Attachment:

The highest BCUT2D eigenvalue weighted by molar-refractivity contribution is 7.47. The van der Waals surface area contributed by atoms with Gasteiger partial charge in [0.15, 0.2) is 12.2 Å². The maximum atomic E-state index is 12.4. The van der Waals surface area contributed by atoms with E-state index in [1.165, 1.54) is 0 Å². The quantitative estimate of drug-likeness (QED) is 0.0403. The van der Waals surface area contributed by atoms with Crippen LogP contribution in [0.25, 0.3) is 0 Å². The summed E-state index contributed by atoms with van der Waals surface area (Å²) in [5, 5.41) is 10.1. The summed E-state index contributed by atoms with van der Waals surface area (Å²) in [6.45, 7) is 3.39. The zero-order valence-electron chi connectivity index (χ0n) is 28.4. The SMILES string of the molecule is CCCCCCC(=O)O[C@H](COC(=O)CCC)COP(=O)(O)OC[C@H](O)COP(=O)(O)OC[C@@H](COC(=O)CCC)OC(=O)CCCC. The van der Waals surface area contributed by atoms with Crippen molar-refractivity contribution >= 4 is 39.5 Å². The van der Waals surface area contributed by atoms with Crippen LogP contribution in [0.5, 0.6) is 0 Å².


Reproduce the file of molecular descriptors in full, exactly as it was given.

The highest BCUT2D eigenvalue weighted by molar-refractivity contribution is 7.47. The van der Waals surface area contributed by atoms with Gasteiger partial charge in [0.15, 0.2) is 12.2 Å². The maximum atomic E-state index is 12.4. The van der Waals surface area contributed by atoms with E-state index in [1.165, 1.54) is 0 Å². The quantitative estimate of drug-likeness (QED) is 0.0403. The van der Waals surface area contributed by atoms with Crippen LogP contribution in [0.25, 0.3) is 0 Å². The summed E-state index contributed by atoms with van der Waals surface area (Å²) in [5, 5.41) is 10.1. The summed E-state index contributed by atoms with van der Waals surface area (Å²) in [6.45, 7) is 3.39. The zero-order valence-electron chi connectivity index (χ0n) is 28.4. The SMILES string of the molecule is CCCCCCC(=O)O[C@H](COC(=O)CCC)COP(=O)(O)OC[C@H](O)COP(=O)(O)OC[C@@H](COC(=O)CCC)OC(=O)CCCC. The van der Waals surface area contributed by atoms with Crippen molar-refractivity contribution >= 4 is 39.5 Å². The van der Waals surface area contributed by atoms with Crippen LogP contribution in [0.5, 0.6) is 0 Å².